Tackling [σκευην] . The word means equipment, furniture. The exact meaning here is uncertain. Some suppose it to refer to the main - yard; an immense spar which would require the united efforts of passengers and crew to throw overboard. It seems improbable, however, that they would have sacrificed so large a spar, which, in case of shipwreck, would support thirty or forty men in the water. The most generally received opinion is that it refers to the furniture of the ship - beds, tables, chests, etc.

Verse 21

Hearkened [πειθαρχησαντας] . See on obey, ch. 5 29.

Loosed [αναγεσθαι] . Rev., set sail. See on Luke 8:22.

Harm [υβριν] . See on ver. 10.

Verse 23

The angel. Rev., correctly, an angel. There is no article.

Of God [του θεου] . Rev., correctly, supplies the article : "the God," added because Paul was addressing heathen, who would have understood by angel a messenger of the gods.

Verse 27

Adria. The Adriatic Sea : embracing all that part of the Mediterranean lying south of Italy, east of Sicily, and west of Greece.

Deemed [υπενοουν] . Better, as Rev., suspected or surmised.

That they drew near to some country. Lit., that some land is drawing near to them.

Verse 30

Under color [προφασει] . Lit., on pretense.

Cast [εκτεινειν] . Lit., to stretch out. The meaning is, to carry out an anchor to a distance from the prow by means of the small boat. Rev., lay out.

Verse 33

While the day was coming on [αχρι δε ου εμελλεν ημερα γινεσθαι] . Lit., until it should become day : in the interval between midnight and morning.

Verse 39

Bay [κολπον] . See on bosom, Luke 6:38.

Shore [αιγιαλον] . See on Matthew 13:2. Better, as Rev., beach.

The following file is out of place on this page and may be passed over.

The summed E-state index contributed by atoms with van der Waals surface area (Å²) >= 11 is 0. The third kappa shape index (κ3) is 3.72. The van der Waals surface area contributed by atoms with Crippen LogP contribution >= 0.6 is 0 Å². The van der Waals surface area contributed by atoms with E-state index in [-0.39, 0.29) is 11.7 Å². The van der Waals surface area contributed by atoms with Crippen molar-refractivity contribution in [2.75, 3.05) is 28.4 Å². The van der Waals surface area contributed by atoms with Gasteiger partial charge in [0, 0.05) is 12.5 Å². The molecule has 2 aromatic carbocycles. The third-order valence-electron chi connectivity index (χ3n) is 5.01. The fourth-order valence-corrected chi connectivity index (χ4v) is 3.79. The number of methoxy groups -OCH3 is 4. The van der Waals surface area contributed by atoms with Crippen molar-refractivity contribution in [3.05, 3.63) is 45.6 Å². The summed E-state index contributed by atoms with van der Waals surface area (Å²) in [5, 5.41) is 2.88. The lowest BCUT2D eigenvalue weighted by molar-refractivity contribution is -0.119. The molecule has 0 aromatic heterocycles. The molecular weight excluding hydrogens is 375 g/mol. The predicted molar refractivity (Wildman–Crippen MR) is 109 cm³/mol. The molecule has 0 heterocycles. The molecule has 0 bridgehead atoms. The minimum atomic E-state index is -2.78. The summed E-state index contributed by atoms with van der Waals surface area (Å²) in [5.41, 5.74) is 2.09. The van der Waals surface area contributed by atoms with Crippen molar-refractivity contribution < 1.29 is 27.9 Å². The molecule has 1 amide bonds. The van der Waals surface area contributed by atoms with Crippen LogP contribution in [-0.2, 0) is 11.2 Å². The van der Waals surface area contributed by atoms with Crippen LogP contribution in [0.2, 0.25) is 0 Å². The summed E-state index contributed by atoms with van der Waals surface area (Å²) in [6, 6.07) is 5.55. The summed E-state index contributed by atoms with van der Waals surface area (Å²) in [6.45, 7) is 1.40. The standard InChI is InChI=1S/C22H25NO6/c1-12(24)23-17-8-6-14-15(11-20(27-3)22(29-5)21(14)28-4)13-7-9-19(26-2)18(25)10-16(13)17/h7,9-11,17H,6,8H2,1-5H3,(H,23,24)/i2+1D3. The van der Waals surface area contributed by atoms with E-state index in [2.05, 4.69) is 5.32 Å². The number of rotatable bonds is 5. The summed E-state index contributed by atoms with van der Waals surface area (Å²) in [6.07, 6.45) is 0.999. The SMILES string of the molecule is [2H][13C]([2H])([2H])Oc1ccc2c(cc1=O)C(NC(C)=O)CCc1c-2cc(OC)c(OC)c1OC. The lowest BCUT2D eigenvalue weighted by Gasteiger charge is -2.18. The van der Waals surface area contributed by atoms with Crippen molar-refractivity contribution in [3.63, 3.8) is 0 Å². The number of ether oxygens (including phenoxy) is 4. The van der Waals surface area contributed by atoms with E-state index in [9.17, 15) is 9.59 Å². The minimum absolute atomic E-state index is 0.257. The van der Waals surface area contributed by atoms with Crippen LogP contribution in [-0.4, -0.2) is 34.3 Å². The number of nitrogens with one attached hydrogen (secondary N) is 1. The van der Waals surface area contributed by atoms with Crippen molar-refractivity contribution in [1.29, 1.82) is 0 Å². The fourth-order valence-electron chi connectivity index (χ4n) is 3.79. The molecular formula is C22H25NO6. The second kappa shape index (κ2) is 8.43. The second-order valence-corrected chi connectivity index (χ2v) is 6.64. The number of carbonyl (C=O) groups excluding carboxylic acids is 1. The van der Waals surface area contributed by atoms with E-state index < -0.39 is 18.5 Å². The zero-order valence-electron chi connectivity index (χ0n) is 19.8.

They were minded [εβουλευσαντο] . Better, as Rev., took counsel. See on Matthew 1:19.

Verse 40

Taken up [περιελοντες] . Wrong. The word means to remove, and refers here to cutting the anchor - cables, or casting off, as Rev.

Committed themselves [ειων] . Wrong. The reference is to the anchors. Rev., correctly, left them in the sea.

Rudder bands [ζευκτηριας των πηδαλιων] . Lit., the bands of the rudders. The larger ships had two rudders, like broad oars or paddles, joined together by a pole, and managed by one steersman. They could be pulled up and fastened with hands to the ship; as was done in this case, probably to avoid fouling the anchors when they were cast out of the stern. The bands were now loosened, in order that the ship might be driven forward.

Mainsail [αρτεμωνα] . Only here in New Testament. Probably the foresail. So Rev.

Made toward [κατειχον] . Lit., held; bore down for.

Bibliographical Information
Vincent, Marvin R. DD. "Commentary on Acts 27". "Vincent's Word Studies in the New Testament". https://www.studylight.org/commentaries/eng/vnt/acts-27.html. Charles Schribner's Sons. New York, USA. 1887.